6 Supplement Ingredients You Should Avoid

Although there are so many vital roles supplements can play in our diets, the industry is not regulated by the FDA and as such, there are many ingredients that can be hazardous to your health. Even though most of them are derived from all-natural products, some of them can really pack a punch.


This ingredient is supposed to promote weight loss, as well as ease nasal congestion and allergies. It contains synephrine and is very similar to ephedra, which was banned by the FDA in 2004. Bitter orange has also been linked with fainting, heart-rhythm disorders, heart attack, stroke, and even death. Although not all of these claims have been legally stated, the FDA has declared bitter orange to be possibly unsafe.


Often used as an alternative medicine to treat common colds, infections, and inflammation, chaparral is also thought by some to help you lose weight and even cure cancer. Reports have been made of liver damage and kidney problems relating to the use of chaparral. The FDA advises people not to take chaparral.


Used to treat the broad spectrum of fungal and other infections, Lyme disease, rosacea, psoriasis, food poisoning, chronic fatigue syndrome as well as aids HIV/AIDS. Colloidal silver has been seen to cause bluish skin, mucous membrane discoloration, neurological problems, and kidney damage. On Oct. 6, 2009, the FDA officially advised consumers about the risk of skin discoloration when using colloidal silver.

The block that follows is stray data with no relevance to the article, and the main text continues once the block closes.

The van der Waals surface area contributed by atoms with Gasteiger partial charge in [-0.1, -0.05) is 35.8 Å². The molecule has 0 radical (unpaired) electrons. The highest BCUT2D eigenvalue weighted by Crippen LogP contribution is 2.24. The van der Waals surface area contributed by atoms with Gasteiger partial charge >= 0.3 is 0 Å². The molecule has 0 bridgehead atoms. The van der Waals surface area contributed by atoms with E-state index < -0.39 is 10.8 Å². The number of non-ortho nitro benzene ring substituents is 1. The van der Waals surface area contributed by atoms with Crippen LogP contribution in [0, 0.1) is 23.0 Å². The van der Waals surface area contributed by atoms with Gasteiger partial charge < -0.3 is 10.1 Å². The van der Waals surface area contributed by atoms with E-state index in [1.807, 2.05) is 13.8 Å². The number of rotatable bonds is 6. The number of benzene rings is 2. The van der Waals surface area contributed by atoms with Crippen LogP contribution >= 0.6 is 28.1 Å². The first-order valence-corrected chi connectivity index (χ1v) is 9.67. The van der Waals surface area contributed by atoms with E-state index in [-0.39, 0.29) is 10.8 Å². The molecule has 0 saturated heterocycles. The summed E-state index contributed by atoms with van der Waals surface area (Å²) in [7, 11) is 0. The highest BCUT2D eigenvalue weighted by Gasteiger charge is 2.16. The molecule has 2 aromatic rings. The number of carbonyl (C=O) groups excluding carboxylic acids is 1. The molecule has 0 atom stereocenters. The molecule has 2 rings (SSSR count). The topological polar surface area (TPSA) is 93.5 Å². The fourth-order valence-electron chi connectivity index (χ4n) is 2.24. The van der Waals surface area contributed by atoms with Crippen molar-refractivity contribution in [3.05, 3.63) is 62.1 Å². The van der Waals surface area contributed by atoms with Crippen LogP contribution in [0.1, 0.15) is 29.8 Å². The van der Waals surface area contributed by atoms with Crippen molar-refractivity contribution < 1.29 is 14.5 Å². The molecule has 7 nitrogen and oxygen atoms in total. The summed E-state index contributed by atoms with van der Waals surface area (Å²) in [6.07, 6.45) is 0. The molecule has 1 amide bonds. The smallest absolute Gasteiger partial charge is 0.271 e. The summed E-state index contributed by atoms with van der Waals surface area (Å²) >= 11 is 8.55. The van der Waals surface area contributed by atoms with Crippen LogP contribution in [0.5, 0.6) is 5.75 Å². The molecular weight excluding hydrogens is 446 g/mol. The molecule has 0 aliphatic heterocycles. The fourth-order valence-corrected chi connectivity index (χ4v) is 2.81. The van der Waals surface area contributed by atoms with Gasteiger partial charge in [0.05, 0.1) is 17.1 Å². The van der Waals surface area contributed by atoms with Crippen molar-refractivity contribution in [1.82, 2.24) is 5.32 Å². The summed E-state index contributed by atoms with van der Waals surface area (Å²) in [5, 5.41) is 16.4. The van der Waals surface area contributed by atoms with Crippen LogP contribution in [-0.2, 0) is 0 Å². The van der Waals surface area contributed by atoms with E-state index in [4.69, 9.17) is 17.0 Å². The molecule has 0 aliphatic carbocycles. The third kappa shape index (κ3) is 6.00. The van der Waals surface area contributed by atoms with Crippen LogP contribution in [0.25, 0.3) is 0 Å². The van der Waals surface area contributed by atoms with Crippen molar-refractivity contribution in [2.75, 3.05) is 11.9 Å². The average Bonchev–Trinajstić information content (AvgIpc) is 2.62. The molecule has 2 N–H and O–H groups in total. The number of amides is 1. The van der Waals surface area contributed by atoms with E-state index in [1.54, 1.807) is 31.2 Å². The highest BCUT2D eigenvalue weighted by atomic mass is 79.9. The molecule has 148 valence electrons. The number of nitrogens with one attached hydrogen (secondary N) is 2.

Commonly used to treat persistent coughs, sore throats, laryngitis, bronchitis, and asthma. Coltsfoot has now been shown to cause liver damage and may even cause cancer. Although the FDA hasn’t released any official statements about coltsfoot, we don’t recommend you try it.


Said to cure everything from a cough to heavy menstrual periods, to chest pain and ultimately cancer. Comfrey has also had significant reports of liver damage and even developments of cancer from using this supplement. The FDA advised manufacturers to remove all comfrey products from the market in July 2001.


Marketed to treat pain, infections, glaucoma, liver problems, arthritis, osteoporosis, heart disease, HIV/AIDS, and cancer, germanium seemed like it could do no wrong. Then there came the result of kidney damage and even death. Although there hasn’t been any successful litigation against it, the FDA warned in 1993 that it was linked to serious adverse events.

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